(860) 774-3300

The Amazing Monarch Butterfly Can Be Raised — By You

“The caterpillar does all the work, but the butterfly gets all the publicity.” — George Carlin

There is nothing quite like seeing a monarch butterfly (Danaus plexippus), our best-known and most popular butterfly in North America. Its large size and brilliant orange, black and white colors are distinctive and recognizable.

The monarch butterfly is a monophagous species, which means that during one stage of its life, it relies on a single food source, and for the monarch that is milkweed. Other animals with this characteristic include the panda bear with its reliance on bamboo.

The monarch butterfly and caterpillar are aposematic which means they warn predators of poisonous characteristics with their bright colors. The milkweed, which the caterpillar exclusively feeds on, gives it a poisonous bitter taste and greatly enhances survival from predation.

I have written about the monarch butterfly in a previous Bulletin column and want to share with readers information I received from my friend Bet Zimmerman-Smith on how you can help this important butterfly by raising them from caterpillar stage to adult butterfly.

The monarch goes through four stages of complete metamorphosis from egg to butterfly. The female will lay 250 to 1,000 or more light green eggs on the underside of milkweed leaves. When the eggs hatch, the larva or caterpillar feeds on the milkweed and undergoes five growing periods or “instar.” By the time the caterpillar is fully grown it can be up to 45 millimeters long and 8 mm wide, and has a pattern of white, yellow and black transverse bands. It also has pairs of black tentacles with one pair on the thorax and another on the abdomen.

The fully-grown caterpillar will begin the pupa or chrysalis stage by spinning a silk pad on a horizontal surface and then hang from this pad upside down in the shape of a J.

It will shed its skin, form a green exoskeleton and chrysalis and release enzymes that, literally, digest its body. What is left inside the chrysalis is no longer caterpillar but not yet butterfly, a mostly nutrient-rich goo from which the butterfly will begin to form.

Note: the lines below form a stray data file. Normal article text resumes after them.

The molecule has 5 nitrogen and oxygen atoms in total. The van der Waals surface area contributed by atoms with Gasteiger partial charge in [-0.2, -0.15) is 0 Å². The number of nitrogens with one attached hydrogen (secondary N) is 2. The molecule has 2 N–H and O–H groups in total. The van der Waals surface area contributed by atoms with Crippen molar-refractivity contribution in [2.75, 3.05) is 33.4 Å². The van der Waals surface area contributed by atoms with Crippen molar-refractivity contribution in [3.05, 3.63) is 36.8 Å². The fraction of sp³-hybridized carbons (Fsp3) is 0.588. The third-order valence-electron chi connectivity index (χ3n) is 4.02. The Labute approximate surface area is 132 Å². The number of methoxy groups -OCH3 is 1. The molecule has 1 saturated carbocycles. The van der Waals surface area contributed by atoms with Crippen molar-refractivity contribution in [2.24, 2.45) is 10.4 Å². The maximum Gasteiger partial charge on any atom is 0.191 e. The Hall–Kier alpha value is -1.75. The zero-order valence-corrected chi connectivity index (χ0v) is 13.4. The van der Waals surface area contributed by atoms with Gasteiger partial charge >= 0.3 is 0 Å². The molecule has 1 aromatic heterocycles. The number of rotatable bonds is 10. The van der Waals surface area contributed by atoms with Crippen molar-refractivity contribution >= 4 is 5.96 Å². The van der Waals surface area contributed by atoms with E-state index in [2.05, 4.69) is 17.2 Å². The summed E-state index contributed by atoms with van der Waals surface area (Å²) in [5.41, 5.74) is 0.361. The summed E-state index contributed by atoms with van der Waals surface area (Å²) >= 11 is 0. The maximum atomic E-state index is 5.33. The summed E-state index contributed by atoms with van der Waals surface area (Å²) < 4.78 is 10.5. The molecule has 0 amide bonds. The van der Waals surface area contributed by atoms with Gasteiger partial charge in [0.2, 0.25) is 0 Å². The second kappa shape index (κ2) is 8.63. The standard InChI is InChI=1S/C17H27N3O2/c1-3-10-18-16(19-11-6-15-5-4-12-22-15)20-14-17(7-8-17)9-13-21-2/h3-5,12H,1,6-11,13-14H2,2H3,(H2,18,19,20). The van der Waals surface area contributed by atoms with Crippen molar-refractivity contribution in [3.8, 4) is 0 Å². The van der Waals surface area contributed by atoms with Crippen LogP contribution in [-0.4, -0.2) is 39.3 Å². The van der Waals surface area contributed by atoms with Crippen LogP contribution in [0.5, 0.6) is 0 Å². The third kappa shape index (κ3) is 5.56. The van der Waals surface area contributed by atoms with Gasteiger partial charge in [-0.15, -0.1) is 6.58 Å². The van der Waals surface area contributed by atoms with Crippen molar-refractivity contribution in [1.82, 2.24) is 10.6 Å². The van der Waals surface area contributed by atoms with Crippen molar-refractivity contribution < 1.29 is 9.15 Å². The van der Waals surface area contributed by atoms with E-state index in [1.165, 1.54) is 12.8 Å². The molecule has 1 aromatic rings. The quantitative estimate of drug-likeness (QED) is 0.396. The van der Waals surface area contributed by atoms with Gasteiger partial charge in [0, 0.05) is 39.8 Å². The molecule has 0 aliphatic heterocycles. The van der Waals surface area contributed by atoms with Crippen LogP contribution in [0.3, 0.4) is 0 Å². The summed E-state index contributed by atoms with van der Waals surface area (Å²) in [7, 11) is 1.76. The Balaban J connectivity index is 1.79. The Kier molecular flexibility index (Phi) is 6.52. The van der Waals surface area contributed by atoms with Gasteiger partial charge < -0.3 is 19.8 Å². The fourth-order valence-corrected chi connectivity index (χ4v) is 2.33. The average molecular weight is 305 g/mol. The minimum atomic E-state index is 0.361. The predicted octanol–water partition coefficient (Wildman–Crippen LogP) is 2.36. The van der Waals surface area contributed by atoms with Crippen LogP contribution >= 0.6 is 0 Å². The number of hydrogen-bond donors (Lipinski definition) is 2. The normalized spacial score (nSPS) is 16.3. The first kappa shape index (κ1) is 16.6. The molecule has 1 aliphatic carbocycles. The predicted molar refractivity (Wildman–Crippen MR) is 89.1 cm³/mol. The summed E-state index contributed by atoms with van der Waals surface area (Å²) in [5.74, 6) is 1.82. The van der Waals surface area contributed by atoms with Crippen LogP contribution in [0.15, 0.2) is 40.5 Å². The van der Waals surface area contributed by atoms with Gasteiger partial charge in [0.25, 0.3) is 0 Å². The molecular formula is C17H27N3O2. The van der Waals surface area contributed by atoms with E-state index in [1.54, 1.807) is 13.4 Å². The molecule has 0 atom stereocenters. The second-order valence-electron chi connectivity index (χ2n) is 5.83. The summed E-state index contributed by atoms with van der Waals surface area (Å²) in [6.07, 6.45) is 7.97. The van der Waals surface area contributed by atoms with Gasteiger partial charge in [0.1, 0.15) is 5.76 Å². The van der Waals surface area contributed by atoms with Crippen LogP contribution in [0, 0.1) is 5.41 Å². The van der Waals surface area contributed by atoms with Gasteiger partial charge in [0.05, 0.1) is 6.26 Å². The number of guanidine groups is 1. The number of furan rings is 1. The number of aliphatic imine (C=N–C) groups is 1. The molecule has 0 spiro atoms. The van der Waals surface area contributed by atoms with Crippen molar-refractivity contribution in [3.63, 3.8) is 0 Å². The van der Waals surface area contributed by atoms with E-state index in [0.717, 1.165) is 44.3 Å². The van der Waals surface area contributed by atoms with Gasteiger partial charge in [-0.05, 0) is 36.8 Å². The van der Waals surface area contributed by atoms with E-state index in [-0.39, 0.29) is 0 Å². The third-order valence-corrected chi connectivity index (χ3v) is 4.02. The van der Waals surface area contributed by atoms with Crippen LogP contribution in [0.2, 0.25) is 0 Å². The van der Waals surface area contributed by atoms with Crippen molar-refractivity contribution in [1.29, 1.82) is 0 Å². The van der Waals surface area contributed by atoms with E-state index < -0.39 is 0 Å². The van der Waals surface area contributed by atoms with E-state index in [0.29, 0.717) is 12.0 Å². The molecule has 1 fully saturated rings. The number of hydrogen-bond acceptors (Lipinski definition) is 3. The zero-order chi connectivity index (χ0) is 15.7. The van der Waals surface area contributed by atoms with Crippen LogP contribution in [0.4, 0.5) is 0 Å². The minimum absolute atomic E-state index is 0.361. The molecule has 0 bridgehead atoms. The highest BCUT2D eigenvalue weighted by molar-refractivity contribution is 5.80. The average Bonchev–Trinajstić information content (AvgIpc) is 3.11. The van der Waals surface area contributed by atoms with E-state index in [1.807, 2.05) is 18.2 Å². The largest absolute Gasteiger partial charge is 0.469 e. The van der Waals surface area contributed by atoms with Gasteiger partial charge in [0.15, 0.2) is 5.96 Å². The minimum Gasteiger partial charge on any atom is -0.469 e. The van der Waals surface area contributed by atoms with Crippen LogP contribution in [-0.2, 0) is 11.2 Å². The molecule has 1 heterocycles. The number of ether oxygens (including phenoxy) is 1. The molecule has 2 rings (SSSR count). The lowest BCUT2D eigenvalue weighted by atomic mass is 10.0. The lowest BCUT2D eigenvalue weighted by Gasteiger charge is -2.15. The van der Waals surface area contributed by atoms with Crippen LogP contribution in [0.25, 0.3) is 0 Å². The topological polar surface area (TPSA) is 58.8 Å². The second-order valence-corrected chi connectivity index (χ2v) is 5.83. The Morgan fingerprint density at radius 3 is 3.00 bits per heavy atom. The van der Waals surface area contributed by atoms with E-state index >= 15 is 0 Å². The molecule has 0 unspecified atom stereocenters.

After about two weeks, the adult butterfly emerges to feed on a variety of nectar plants including asters, thistles, coneflowers, goldenrod, lilac and red clover.

My friend Bet and her husband, Patrick Smith, have two patches of about 10 by 15 feet of milkweed plants near their house in Woodstock. They also maintain a 30-acre wildlife habitat property nearby that includes a 3-acre sunny meadow of with hundreds of milkweed plants.

Bet and Patrick have sown milkweed seeds to help increase the available plants for the monarchs. The patches had both swamp and common milkweed with both types having beautiful fragrant flowers. She reports that it is the common milkweed that seems to be preferred by the monarch butterfly for laying eggs.

This year they scoured their milkweed patch for monarch caterpillars and took them with milkweed leaves to raise in their house in a special bug cage. In the bug cage they provided milkweed leaves for the caterpillars, enjoyed watching them eat, transform into a chrysalis, and eventually into an adult butterfly which they released back outdoors. Here are several notes Bet sent me about their experience raising monarch butterflies.

  • Bet and Patrick may have seen more monarch caterpillars this year because they let two big patches of milkweed grow – swamp and common milkweed.
  • Every day was like an Easter Egg hunt the couple went out to scout for new hatchlings. To find a caterpillar, look on the bottom of milkweed leaves that have been chewed.
  • Bet and Patrick had not realized Monarchs go through four generations each year. The first, second and third generation butterflies only live about a month – long enough to lay eggs.
  • The last batch, which hatches out starting in August, will migrate all the way to Mexico to overwinter. They are the great-great grandparents of the first generation that comes back north between April and June.